How Recruiters Can Create Successful Partnerships With Hiring Managers

Screen Shot 2014-07-10 at 1.24.13 PMRecruiters and hiring managers’ shared goal is to fill positions with top talent. So why do they often end up frustrated with each other? Most often, it’s because hiring managers and recruiters have different perspectives and approaches when it comes to hiring.

The only person you can change is you. Take on the responsibility to be a guide, to provide value by serving to help the hiring manager succeed, and in doing so, create a spirit of partnership. Here is some guidance to help you forge a successful working relationship with hiring managers.

See through the hiring manager’s lens. Hiring managers want to hire the best person to join their team, who will help them achieve their business goals. Unlike you, talent acquisition is not the entire focus of their day. They are busy managing their existing team and projects and fit in hiring around their workload. Hiring managers see through the lens of what went wrong (if anything) with the last person in the role, and what the new person can do better (and they can always do better). They look at their team and evaluate how the new hire will improve workflow and propel them toward greater success. As such, hiring managers start with a “if you could have your ideal candidate, what would that person exemplify?” mindset when they consider who the “right” person should be.

Nothing’s really wrong with this. What happens, though, is that these ideals often get translated into the job description, and before you know it the requisition requires experience and competencies in a candidate that far outweigh the salary budget. It’s a recruiter’s nightmare. How do you recruit rock star talent (already earning top salary) and expect them to take a pay cut to work at your company? What do you have to sell them that would convince them to do so?

Do some compensation research and talk through what the hiring manager truly needs. If she believes she needs a rock star with top salary, then she has two choices: 1) reevaluate the position to see if it could be reworked to require less experience, or 2) offer to take your research with her to her boss and present a case for why the position is worth the extra salary. In either case, you are there to help her succeed and help her navigate the current realities of the talent market.

Educate hiring managers on the state of the talent acquisition process. Just because someone is nominated as the hiring manager doesn’t mean he has experience interviewing or making a selection decision. Hiring managers don’t keep tabs on external talent. Many hiring managers simply do not realize that, unlike in 2010 when people were counting their lucky stars just to get an interview, the market has changed so that companies are the ones counting their lucky stars just to be able to interview top talent. Few hiring managers truly understand that if they approach an interview with the attitude that the candidate is desperate for a job, they’ll lose that candidate to a more in-tune competitor.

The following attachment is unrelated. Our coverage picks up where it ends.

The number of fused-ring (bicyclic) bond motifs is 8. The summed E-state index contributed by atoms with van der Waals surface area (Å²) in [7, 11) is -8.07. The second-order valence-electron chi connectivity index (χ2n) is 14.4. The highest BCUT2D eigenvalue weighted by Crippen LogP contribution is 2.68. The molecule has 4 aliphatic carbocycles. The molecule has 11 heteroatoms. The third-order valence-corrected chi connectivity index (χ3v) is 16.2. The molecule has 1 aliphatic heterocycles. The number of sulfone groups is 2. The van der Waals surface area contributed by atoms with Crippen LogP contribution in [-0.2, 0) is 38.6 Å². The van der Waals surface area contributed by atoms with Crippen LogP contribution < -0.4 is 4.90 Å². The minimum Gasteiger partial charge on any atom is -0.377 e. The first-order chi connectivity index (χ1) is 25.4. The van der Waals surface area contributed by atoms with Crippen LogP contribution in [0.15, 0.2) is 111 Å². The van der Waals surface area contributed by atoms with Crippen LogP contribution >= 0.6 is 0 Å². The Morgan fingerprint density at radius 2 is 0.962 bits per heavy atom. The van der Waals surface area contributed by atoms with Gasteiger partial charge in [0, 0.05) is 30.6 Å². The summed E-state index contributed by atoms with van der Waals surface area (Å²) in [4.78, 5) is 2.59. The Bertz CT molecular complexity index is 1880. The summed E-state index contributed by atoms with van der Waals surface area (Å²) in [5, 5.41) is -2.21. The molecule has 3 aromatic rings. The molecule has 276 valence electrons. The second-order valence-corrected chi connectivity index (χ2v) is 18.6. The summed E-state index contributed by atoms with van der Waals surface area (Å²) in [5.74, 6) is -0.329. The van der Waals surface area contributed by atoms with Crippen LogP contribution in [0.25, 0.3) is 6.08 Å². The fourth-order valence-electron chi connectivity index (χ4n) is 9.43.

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Meet with hiring managers to get to know their experience and comfort level with the hiring process. Build a relationship with them. Educate them as a peer on the state of the talent market, what the market competition is, and what they can do to shift their mindset to one where they sell the candidate on the great opportunity to work for the company and more specifically, for them. Help them think through questions like: Why should the candidate want them as a boss? Why would the candidate want to be part of their team? What does the company offer that is better than Company XYZ?

Set them up for hiring success. As I’ve said, hiring is not the only thing on the mind of hiring managers. They don’t always realize that time is of essence. Hiring managers who still believe that candidates are just lining up at the door, crossing their fingers that they’ll get to interview, see time as something to manage to their convenience. They also don’t always know how to refine interviewing to create a great first impression with candidates. Hiring managers tend to use the same interview script, which ensures each candidate provides responses to the same questions, so they can compare apples to apples. But while there are some standard questions you want answered, this approach takes on too much of the “you-need-us-to-give-you-a-job” mentality. Mindset and time management are two things that have a huge impact on hiring success.

As we mentioned earlier, educate hiring managers on how the market has changed. Give them some tools and if necessary, training, to help them feel confident in selling the company and their personal brand as a potential boss. Ditching the interview script and having a conversation may be far more effective and also help differentiate the interviewing experience at your company. Along with the change in mindset, help them realize that time matters. Reviewing resumes, scheduling interviews, conducting interviews (without rescheduling them!), providing feedback to recruiters — all of this needs to be done as fast and as streamlined as possible. Top talent doesn’t have time to wait. They are fielding competitive offers and interviewing multiple companies at once. As hiring managers realize this, they can adjust their priorities accordingly.

In addition to these three key areas, open communication, establishing a mutual understanding of expectations, regular check-ins, and above all, valuing hiring managers as human beings who are under a ton of stress and who appreciate support and respect go a long way to developing a positive and successful partnership.